• dwelburn profile imageAUTHOR

      David 

      5 months ago from Birmingham, UK

      Yes jgjdjr, it should work great if you are just starting out. But don't try to push it too far before changing to a less demanding routine. See my article on training for older guys for more info on this.

    • dwelburn profile imageAUTHOR

      David 

      5 months ago from Birmingham, UK

      I suggest you start with the 2-day. Do this consistently for at least 6 months, and then consider changing to the 3-day.

    • profile image

      Karim 

      5 months ago

      Hi Dave,

      I have first started working out around 10 months ago. Since then, there has been lots of ons and offs and workout trial and error, switching between splits and fullbody workouts etc. been doing a 3-day split for a month now. I have gained a little bit, but not that much.

      Your workouts seems to be perfect for my aims and schedule. I want to start doing one of them. Would you recommend starting with the 2-day or the 3-day? Thanks!

    • dwelburn profile imageAUTHOR

      David 

      6 months ago from Birmingham, UK

      Hi Mark. For most people, training biceps directly three times per week is fine and gives good results. But triceps tend to take a bit longer to recover. So it might be worth just training them twice per week. Or you could reduce the number of sets. Also, make sure you are not pushing them excessively hard as well. Only go close to failure on your last set.

    • profile image

      jgjdjr 

      6 months ago

      Is this a good program for me (male, 61)? I've seen varying opinions on gaining muscle at my age, some suggesting lighter weight more reps.

      Thanks

    • profile image

      Mark 

      6 months ago

      Hi, again.

      I have started doing additional arm exercises on each workout like you said with 8-10 reps. On Monday I got an insane pump and the next day my biceps and triceps were a bit bigger, :) but my triceps were really sore. My biceps were fine though. I continued to workout on Wednesday and Friday, and today is Sunday and my triceps are still sore from Monday. They are still bigger and a bit harder. I think it has to do with the rep range and not so much the exercise since I always have worked my triceps with soreness lasting just a day or two and would be very mild. Nevertheless, should I remove the 2nd arm exercise from each workout, and just do the normal 1 arm exercise routine with 8-10 reps? Is this telling me that 2 is too much or is it that I just need to get used to it? Thanks.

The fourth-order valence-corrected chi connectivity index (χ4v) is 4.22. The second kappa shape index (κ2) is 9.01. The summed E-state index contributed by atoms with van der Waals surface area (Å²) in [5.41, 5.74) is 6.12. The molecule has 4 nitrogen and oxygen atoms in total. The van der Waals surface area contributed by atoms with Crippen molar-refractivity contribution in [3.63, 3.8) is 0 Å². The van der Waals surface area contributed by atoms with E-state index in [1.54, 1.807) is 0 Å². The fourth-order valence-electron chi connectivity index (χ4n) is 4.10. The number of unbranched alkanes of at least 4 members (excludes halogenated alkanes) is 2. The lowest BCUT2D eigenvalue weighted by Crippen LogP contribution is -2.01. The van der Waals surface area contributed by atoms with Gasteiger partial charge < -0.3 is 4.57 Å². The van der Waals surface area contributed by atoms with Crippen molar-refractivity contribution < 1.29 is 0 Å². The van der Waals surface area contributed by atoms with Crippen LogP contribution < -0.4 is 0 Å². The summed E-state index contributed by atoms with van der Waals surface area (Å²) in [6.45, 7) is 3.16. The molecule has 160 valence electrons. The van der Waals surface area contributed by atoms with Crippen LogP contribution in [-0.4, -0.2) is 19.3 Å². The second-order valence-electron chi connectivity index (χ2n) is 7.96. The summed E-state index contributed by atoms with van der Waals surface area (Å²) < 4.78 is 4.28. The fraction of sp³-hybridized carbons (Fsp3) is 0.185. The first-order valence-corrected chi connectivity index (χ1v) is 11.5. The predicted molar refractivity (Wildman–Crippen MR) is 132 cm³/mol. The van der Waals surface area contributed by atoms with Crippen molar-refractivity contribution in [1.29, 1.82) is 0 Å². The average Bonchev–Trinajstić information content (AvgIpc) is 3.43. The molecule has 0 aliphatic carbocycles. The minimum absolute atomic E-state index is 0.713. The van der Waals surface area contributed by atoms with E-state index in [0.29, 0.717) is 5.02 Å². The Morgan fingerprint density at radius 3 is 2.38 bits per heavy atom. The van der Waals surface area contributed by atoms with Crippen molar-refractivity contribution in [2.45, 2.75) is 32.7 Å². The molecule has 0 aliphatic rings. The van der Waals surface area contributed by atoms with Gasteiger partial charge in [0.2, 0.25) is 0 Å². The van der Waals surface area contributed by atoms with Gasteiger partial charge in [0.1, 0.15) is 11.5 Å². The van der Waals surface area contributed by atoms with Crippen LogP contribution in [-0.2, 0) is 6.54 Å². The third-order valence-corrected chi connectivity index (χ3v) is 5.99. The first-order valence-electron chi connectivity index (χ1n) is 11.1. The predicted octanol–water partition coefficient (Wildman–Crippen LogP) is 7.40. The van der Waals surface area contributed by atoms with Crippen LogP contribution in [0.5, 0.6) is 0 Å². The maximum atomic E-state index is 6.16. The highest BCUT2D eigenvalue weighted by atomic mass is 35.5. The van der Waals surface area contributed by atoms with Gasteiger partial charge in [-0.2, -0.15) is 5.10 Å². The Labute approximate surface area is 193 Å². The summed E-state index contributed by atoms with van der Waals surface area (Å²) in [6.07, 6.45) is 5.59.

• dwelburn profile imageAUTHOR

      David 

      6 months ago from Birmingham, UK

      I don't have a specific one, but if you take a look at this article it will give you a good idea of how to set one up: www.muscleandstrength.com/workouts/build-hlm-full-body-workout

    • profile image

      Rocko 

      7 months ago

      Hi Dave,

      Can you direct me to a solid Heavy/Light/Moderate full body workout for an intermediate lifter

      Thanks

    • dwelburn profile imageAUTHOR

      David 

      7 months ago from Birmingham, UK

      Yes, there is already an arm exercise at the end of each of the workouts, but you can expand this to do both biceps and triceps each time if you wish. The reason we have parallel bar dips on Wednesday is to give the chest some additional work, as well as the triceps. But yes, you can still change it. So you coud do barbell curls and lying triceps extensions on Monday, dumbbell or cable curls and triceps pushdowns on Wednesday, and hammer curls and overhead extensions on Friday.

    • profile image

      Mark 

      7 months ago

      Hi, again. Sounds good. You have said that you can do an additional arm workout at the end of your workouts, and I really want to work my arms a bit more. What would be a good arm routine to include for each workout. I'm doing the 3 day routine. And 8-10 reps should be fine. Also, on Wednesday, could I change my parallel bar dips to tricep pushdowns? And do 8-10 reps?